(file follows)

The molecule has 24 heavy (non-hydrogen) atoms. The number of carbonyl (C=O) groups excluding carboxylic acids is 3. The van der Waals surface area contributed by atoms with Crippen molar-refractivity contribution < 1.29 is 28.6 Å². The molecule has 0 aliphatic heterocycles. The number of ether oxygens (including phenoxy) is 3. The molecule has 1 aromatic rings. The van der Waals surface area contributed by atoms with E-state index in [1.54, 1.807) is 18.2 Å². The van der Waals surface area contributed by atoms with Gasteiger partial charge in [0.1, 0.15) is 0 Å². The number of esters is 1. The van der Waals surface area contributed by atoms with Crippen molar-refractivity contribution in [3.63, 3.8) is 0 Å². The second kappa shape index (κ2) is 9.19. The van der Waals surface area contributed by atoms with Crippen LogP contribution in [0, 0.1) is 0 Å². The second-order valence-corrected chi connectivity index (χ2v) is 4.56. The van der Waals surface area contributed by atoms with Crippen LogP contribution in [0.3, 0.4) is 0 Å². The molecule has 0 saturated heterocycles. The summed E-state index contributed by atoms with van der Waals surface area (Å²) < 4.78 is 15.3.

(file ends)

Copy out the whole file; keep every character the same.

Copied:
The molecule has 24 heavy (non-hydrogen) atoms. The number of carbonyl (C=O) groups excluding carboxylic acids is 3. The van der Waals surface area contributed by atoms with Crippen molar-refractivity contribution < 1.29 is 28.6 Å². The molecule has 0 aliphatic heterocycles. The number of ether oxygens (including phenoxy) is 3. The molecule has 1 aromatic rings. The van der Waals surface area contributed by atoms with E-state index in [1.54, 1.807) is 18.2 Å². The van der Waals surface area contributed by atoms with Gasteiger partial charge in [0.1, 0.15) is 0 Å². The number of esters is 1. The van der Waals surface area contributed by atoms with Crippen molar-refractivity contribution in [3.63, 3.8) is 0 Å². The second kappa shape index (κ2) is 9.19. The van der Waals surface area contributed by atoms with Crippen LogP contribution in [0, 0.1) is 0 Å². The second-order valence-corrected chi connectivity index (χ2v) is 4.56. The van der Waals surface area contributed by atoms with Crippen LogP contribution in [0.3, 0.4) is 0 Å². The molecule has 0 saturated heterocycles. The summed E-state index contributed by atoms with van der Waals surface area (Å²) < 4.78 is 15.3.